Monday, December 2, 2013

NIT Season Tip-Off Final Observations: Arizona 72, Duke 66

Fouad Egbaria

For those with unrealistic expectations, Michigan's 5-2 start to the season could be considered a disappointment. However, when tethered to reality and understanding the difficulties of breaking in a new point guard --not to mention replacing a player of Trey Burke's caliber, not to mention Tim Hardaway Jr., who is having a solid start to his NBA career in New York-- then perhaps such a start is not so surprising. 

With that said, if Michigan is planning on entering the Big Dance with a decent seed, they will need to grab a big non-conference win or two before entering what should once again be a brutal Big Ten slate. Fortunately for the Wolverines, Duke and Arizona (and even Stanford, to a lesser extent), present the Wolverines with that opportunity. 

I was lucky enough to attend Friday NIT Tip-Off final between Duke and Arizona at Madison Square Garden, so I figured this would be a good space to kill two birds with one stone with some of my observations on both teams.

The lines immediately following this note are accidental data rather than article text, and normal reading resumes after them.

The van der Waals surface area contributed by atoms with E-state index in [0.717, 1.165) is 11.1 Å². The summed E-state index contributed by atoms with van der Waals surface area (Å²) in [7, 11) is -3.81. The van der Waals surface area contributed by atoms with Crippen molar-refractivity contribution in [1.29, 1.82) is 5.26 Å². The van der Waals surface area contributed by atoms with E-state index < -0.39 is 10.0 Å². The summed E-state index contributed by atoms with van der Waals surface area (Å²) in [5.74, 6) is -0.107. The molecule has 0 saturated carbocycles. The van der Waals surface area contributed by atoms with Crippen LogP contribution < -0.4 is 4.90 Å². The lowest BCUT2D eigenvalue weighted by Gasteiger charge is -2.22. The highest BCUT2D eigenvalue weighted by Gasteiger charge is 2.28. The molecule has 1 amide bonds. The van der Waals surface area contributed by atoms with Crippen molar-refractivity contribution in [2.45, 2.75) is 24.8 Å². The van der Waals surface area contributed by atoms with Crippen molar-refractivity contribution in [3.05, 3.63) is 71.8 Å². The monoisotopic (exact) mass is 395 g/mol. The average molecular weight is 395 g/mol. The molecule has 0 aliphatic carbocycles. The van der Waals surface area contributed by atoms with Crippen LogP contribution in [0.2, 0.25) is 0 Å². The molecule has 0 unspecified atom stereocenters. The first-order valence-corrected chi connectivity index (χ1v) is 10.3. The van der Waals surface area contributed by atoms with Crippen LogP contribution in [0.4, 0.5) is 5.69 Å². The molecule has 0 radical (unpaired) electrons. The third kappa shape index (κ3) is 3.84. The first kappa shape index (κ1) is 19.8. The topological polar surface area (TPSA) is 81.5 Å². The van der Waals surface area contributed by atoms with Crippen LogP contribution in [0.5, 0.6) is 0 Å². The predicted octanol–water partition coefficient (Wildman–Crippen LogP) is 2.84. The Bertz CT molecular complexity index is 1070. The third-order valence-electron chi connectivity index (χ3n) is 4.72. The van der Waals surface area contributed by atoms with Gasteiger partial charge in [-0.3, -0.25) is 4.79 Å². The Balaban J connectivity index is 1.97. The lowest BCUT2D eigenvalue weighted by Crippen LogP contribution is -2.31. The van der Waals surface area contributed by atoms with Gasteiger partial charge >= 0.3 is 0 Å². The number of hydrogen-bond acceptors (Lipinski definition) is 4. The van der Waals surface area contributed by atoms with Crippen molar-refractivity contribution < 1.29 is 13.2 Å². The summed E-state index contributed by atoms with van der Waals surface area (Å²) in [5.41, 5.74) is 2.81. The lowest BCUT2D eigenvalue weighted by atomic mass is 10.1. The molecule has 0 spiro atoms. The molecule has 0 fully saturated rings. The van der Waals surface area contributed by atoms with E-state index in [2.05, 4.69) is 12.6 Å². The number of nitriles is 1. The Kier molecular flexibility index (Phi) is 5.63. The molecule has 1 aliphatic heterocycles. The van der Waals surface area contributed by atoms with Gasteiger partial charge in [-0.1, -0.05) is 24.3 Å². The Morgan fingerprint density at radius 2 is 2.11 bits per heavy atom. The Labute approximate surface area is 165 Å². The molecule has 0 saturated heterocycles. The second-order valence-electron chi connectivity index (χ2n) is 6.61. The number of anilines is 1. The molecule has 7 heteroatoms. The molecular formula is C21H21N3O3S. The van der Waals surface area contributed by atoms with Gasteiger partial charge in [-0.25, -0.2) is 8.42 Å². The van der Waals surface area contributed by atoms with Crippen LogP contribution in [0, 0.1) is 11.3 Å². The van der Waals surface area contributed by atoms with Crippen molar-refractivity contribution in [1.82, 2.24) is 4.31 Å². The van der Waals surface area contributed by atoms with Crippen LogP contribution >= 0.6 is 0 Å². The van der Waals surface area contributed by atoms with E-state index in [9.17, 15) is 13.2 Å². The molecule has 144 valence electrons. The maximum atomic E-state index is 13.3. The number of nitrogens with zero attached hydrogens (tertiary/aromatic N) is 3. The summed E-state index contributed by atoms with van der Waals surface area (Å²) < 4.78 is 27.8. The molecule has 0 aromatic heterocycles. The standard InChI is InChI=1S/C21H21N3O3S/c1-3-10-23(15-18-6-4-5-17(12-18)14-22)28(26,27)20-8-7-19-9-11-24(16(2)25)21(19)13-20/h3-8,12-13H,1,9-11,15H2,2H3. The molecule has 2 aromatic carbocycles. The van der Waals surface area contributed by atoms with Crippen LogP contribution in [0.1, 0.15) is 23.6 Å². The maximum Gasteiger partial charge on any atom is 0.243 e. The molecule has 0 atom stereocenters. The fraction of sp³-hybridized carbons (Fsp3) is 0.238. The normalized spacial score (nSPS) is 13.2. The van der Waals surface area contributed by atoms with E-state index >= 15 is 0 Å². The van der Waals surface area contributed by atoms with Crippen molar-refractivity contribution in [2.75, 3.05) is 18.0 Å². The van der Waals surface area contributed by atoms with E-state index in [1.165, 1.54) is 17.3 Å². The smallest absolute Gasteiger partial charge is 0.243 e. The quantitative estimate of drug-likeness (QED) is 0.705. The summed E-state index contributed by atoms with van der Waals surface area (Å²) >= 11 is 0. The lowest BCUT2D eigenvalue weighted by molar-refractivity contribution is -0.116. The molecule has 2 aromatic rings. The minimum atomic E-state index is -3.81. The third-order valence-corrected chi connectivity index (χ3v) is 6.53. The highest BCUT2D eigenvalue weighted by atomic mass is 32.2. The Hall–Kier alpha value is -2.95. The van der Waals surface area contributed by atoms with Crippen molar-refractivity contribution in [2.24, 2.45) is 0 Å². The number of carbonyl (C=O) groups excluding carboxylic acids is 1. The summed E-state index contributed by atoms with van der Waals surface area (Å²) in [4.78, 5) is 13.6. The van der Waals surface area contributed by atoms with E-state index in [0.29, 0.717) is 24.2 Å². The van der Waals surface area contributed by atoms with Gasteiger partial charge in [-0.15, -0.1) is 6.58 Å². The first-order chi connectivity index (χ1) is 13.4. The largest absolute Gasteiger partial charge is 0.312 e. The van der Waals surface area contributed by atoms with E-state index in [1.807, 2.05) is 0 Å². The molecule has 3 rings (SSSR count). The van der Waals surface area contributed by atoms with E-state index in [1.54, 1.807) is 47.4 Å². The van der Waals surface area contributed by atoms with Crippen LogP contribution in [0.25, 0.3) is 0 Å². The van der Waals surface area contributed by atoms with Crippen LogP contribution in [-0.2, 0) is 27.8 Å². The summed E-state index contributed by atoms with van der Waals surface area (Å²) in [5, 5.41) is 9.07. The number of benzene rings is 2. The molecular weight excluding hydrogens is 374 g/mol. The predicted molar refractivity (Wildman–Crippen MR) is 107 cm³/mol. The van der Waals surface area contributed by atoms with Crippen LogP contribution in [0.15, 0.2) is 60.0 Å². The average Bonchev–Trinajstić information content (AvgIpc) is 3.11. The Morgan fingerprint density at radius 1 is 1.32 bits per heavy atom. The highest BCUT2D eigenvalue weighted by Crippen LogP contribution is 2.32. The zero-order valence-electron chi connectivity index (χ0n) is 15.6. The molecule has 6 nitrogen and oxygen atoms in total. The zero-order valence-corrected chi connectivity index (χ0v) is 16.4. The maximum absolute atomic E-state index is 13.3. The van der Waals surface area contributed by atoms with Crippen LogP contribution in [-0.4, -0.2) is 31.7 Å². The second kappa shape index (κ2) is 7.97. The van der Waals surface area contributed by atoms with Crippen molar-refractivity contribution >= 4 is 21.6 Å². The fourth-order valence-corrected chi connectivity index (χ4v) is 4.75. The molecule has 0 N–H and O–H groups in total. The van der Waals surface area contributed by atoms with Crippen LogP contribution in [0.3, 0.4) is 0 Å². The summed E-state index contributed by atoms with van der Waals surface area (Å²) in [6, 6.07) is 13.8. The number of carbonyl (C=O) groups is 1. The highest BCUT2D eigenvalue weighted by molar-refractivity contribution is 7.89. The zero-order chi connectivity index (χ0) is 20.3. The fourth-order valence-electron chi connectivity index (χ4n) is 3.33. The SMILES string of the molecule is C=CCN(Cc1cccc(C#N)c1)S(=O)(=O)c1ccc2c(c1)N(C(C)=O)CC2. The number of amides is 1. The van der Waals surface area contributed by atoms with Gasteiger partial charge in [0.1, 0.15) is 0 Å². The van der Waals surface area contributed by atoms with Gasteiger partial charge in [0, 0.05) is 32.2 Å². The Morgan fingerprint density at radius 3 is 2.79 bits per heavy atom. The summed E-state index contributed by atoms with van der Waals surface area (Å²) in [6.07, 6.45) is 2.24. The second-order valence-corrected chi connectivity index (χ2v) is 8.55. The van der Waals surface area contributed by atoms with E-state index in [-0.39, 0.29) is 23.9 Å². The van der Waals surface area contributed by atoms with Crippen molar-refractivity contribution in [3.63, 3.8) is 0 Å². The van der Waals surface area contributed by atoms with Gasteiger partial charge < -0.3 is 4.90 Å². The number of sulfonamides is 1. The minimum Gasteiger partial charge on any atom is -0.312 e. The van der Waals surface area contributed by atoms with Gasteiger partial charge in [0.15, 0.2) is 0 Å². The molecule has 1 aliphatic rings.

First, a general outline of the game itself is probably in order. After sitting through the triple overtime Alabama-Drexel game, the first half of Duke-Arizona provided an enormous step up in the speed and level of play. The Blue Devils and Wildcats battled it out in what was an incredibly entertaining first half of basketball, one in which the largest lead was only five (11-6, Duke). 

Duke went into the half up, 36-33, with eight points from Jabari Parker in the half's final five minutes (he finished the first half with 10). Brandon Ashley led the Wildcats at the half with 11 points of his own. 

A Quinn Cook three six minutes into the second half gave Duke a 43-37 lead, its largest of the game. Sitting in MSG, however, you got the sense that if Duke got a stop and scored again, things might start to get out of hand. 

Luckily for Sean Miller U of A squad, a dunk and an Aaron Gordon three a minute later cut the lead to one, and it was back to being the tight game it had been all along. 

The Wildcats kept rolling, rattling of a 12-2 run that eventually gave them a 4-point lead with 8:16 remaining. The pressure was then squarely on Duke's shoulders, but especially Parker's, who had only scored two points in the second half to that point (from the free throw line). 

Rodney Hood, by far Duke's best player on Friday, pitched in an and-1 to cut the lead to one, but the Wildcats kept pushing, this time with an 8-0 run to gain a 57-48 lead, ultimately the knockout punch, with about six and a half minutes to play.